Need I say that I related much more to Larson’s struggling character than I did Bernstein’s, who seems to live the rich fairy tale life of wealth, fame, and accolades, yet still is unhappy. Granted, he is essentially a closeted gay man cohabiting with a wife who tolerates his extramarital affairs, as long as he remains discreet. However, as the film continues, we see that Felicia is deeply troubled by his homosexual relationships, as well as his draining self-absorption. It all has to be about him. And while Felicia is certainly interesting enough and deserving of her own story, Maestro instead makes her into the martyr, suffering endlessly as she holds it in until her death from cancer. All I can think is that reducing this to a tear-jerker was done for so-called ‘broad appeal,’ since studios seem to think audiences are less interested in the creative process than they are in tragic melodrama. In short, if this film was not about a famous person, could the narrative stand on its own? My answer is no, as this is not Whiplash

 

The acting in Maestro, however, is excellent, with Carey Mulligan as the star performer. She delivers just the right amount of emotion and hesitation within each scene, but I can’t help but feel that her character is merely an appendage—shoehorned in for filmic convention. Furthermore, Bradley Cooper, while good, at times comes off like a caricature, wherein his acting feels affected and like someone delivering an imitation. In real life, Bernstein ends up leaving Felicia for another man, but as the film portrays, he suddenly becomes the dutiful, loyal husband once she falls ill. 

 

After watching, I sought out several online documentaries about Bernstein, and the underlying theme seems to be his regret of not composing more of his own work and the tension between wanting to be a ‘serious artist/composer’ with that of a commercial conductor. (After all, commercial pays the bills.) There were also egos involved in his lifetime, and artistic tensions between him and others in the industry that this film does not explore. Instead, we are witness to Felicia’s frustrations manifested via her jumping into a pool fully clothed when Leonard announces that he’s finished one of his compositions, her leaving his bedroom slippers outside the door after his one too many homosexual affairs, and undergoing what Leonard refers to as her ‘sadness.’ Alas, why do you think she is sad, Leonard? Similar to when he introduced Felicia to his male lover, David, for the first time, we can see the hurt on David’s face at this polite introduction, but Leonard is clueless as to how anyone else feels but himself.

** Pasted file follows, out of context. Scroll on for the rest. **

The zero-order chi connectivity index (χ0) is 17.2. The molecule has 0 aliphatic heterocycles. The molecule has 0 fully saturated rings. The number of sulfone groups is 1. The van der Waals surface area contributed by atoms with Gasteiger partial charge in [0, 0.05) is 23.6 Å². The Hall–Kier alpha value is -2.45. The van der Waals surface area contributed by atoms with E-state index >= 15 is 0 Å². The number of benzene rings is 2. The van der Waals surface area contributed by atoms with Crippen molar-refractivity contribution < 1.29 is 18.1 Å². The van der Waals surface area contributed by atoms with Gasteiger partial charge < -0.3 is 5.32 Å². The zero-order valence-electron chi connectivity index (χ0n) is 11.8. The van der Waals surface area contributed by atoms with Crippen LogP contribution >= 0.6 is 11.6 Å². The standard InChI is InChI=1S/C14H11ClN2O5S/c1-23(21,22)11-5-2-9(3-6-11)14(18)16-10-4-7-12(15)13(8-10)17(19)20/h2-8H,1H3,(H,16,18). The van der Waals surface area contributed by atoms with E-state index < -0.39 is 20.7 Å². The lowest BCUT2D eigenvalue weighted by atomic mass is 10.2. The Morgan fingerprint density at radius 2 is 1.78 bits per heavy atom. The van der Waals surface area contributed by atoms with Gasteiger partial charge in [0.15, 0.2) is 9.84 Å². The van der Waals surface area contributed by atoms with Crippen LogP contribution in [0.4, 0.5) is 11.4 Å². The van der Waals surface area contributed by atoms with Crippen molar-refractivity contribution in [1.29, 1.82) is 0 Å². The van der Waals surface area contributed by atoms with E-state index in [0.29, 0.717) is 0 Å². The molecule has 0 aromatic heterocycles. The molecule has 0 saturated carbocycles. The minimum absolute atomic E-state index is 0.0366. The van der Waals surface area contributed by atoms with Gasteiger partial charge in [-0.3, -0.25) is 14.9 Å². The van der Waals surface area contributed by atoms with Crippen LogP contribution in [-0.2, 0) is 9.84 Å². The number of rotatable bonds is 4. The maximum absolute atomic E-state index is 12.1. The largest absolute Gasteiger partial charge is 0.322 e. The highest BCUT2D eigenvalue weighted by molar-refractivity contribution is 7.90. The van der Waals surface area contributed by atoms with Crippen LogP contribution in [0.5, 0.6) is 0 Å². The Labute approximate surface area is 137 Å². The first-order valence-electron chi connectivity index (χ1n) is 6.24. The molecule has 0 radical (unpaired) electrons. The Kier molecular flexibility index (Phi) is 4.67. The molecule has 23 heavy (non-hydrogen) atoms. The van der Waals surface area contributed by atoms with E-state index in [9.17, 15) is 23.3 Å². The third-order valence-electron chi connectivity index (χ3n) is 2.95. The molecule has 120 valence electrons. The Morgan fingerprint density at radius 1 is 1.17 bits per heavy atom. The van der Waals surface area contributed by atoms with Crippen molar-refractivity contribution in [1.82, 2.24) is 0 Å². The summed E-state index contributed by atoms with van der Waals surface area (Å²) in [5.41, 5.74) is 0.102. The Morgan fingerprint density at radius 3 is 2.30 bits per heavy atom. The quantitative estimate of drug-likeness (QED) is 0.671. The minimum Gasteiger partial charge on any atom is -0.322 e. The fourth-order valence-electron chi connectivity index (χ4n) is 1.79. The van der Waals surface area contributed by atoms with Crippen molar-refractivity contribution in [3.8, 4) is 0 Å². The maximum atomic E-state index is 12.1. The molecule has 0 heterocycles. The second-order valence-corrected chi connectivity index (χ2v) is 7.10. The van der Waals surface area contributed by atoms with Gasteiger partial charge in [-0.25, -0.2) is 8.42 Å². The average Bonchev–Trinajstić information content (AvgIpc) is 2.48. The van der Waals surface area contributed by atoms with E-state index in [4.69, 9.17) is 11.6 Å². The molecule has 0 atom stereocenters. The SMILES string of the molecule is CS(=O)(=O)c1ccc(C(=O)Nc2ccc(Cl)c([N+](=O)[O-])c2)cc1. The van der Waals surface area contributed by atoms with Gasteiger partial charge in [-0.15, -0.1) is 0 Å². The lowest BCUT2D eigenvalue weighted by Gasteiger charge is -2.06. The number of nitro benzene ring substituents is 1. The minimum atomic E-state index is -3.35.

Maestro is one of those films with excellent moments saturated with too many conventional ones. As example, I fail to see how Bernstein’s life was tragic, given his accolades and self-absorption. Not to mention that he could have lived longer had he not spent his life chain-smoking. ‘Luck had nothing to do with it,’ Felicia says. But ask yourself, how many artists are as lucky as he? A film this reminds me of is Anthony Mann’s 1954 film The Glenn Miller Story, which stars James Stewart as Miller. It is a delightful rendering that also involves Miller’s relationship with his wife, and if you know anything about him, he died after his plane went missing in WW2. That, I would say, is far more tragic. As is, Maestro’s success resides primarily within the black and white scenes, which returns me to my initial point—I felt like I’d watched two films, and one of them at least is quite good.